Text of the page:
Tendonitis or arthritis? Which is it? My oldest daughter (52) was feeling sprightly one morning in Ecstatic Dance and accepted an invitation to do a cartwheel and round off. Why not? She is fit, exercises daily and used to do them easily when she was a gymnast back in high school. So off she sped across the floor, executing the perfect cartwheel and round off, landing smartly on her heels, arms out in a victory pose. Immediately she felt the sharp pain in her right buttock but went on dancing. That was last August. By December she could not bear weight on that leg, on her sit bone which made walking and sitting painful and challenging. The diagnosis was a torn hamstring tendon, a rare accident usually confined to linebackers. Most orthopedists see a hand full in a life-long practice. She found one who, in twenty years, had repaired twelve such injuries. The operation was successful and she is walking, driving, and sitting comfortably again. This condition is a torn or ruptured tendon. Definitely not tendonitis or arthritis of the hip, which she fleeting believed it might be.
Tendonitis, commonly called tennis elbow, swimmer’s shoulder, trigger finger, is an inflammation of the fibrous, cordlike connective tissue that attaches muscle to bone. Tendons can withstand amazing amounts of force, but they are not indestructible. Witness my daughter’s round off. The pain of tendonitis accompanies stiffness and swelling near a joint. Arthritis presents in the same way. When you get this pain, stiffness and swelling, you usually take some anti-inflammatory drugs such as ibuprofen; apply ice and rest the affected joint. But this could be a miss-diagnosis. [information from an article in Johns Hopkins Health Alerts]
Perhaps the inflammation is actually in the sheath around the tendon. Tendons do not contain many blood vessels, so they are seldom inflamed. If you are over 50, it is possible your tendons are degenerating. The collagen that makes up the tendon breaks down, causing multiple microscopic tears. What little blood circulation there is to the tendon also decreases with age, making the healing of these microscopic tears more difficult. This degenerative condition is called tendinosis.
It is common to develop tendinosis and have no symptoms until some sudden trauma or the gradual build up of repetitive motion in work, sport or exercise. Perhaps my daughter had tendonosis compromising the tendon’s elasticity. She would not have known that she was at risk for a major trauma to the hamstring tendon.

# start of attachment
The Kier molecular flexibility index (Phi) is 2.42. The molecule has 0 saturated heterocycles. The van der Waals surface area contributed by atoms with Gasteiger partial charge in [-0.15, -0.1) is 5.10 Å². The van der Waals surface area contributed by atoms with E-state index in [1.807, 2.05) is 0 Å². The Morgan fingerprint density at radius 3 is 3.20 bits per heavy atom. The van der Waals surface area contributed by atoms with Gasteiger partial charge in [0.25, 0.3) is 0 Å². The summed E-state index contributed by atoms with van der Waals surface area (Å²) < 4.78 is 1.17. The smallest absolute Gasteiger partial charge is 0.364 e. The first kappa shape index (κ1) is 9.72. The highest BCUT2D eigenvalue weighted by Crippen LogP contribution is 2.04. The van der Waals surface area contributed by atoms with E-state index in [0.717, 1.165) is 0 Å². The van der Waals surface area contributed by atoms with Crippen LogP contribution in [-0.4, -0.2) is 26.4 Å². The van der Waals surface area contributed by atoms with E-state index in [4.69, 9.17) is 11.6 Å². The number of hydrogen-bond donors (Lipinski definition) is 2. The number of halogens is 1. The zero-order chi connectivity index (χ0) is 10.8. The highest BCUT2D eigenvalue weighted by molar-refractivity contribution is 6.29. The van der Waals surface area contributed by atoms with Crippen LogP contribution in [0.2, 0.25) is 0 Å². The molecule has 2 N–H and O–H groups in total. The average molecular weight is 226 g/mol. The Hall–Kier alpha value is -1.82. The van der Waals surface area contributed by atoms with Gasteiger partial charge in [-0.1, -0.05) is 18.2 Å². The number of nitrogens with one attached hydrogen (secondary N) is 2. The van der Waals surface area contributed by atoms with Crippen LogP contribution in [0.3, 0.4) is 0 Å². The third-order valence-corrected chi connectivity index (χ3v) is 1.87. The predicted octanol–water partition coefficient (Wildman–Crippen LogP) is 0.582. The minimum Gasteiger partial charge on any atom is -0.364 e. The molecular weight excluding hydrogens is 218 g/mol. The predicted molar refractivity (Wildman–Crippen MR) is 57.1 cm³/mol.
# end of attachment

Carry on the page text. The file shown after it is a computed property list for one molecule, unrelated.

Here’s a way to tell if your joint pain, stiffness and swelling is tendon related or bone and joint related: try taking glucosamine (Joint Health Complex by Shaklee) for two weeks. If it helps, you likely have osteoarthritis. If not, it is more likely a tendon problem.
Glucosamine has been shown in quite a few scientific studies to help with cartilage formation. Cartilage is what your joints are made of, and what arthritis attacks, so upping the rate of production of cartilage helps your joints. You feel better….if you have arthritis.
On the other hand, glucosamine will not help with collagen formation, and tendons are made of collagen. So it stands to reason that if you feel like you have “joint pain”, take glucosamine, and do not experience any relief, one very likely culprit could be your tendons. Tendon insertion points are often very close to joints and it can be difficult to tell exactly where the pain is coming from.
Taking NSAIDs (anti-inflammatories) using ice and rest can provide temporary relief for either tendonosis or arthritis, but since both are the result of inflammation, using these treatments will not help you distinguish between the two. Knowing which one you have is important if you intend to treat the condition yourself. If you take NSAIDs and they do not help, you probably have degeneration of the tendon.
This information comes from a web site http://www.targettendonitis.com/ by Alex Nordach, who is marketing his ebook (for $29) on how to treat degenerating tendons. I have not purchased this book so I can’t recommend it. If you are interested, follow the link and see for yourself.
What I can tell you about natural healing for both joint and tendon caused pain, is the following:
Acupuncture can relieve pain, stiffness and swelling.
Vitamins C and B Complex, plus Alfalfa help build collagen naturally, reduce inflammation and increase blood flow into the area. And I do not mean one or two tablets. 3000 mgr. of Sustained Relief C and 6 tablets a day of Shaklee’s B Complex can make a difference. I could tell you stories of people who have avoided surgery for carpal tunnel syndrome by taking lots of B Complex. Alfalfa tablets are small pea sized pills and should be eaten by the spoon full, not one by one. We are talking food. Can’t swallow that many pills? Chew them up. Shaklee’s Alfalfa tablets smell sweet when you open the bottle and taste like new mown hay with no sticks or twigs.
Whether your joint pain is tendonosis or arthritis, these supplements will help. Since glucosamine is expensive and NSAIDs mess up your stomach, check out the treatments to see what you are dealing with and then proceed with these three supplements. Their side benefits are legion.
In most of my blog posts, I talk about the various causes of arthritis and things you can do to manage arthritis short of medication and surgery. This blog addresses another cause of joint pain, tendonitis and tendinosis. I hope this refinement — arthritis or tendonitis–helps you.
If this information is helpful, please let me know.
Be Well, Do Well and Keep Moving,
206 933 1889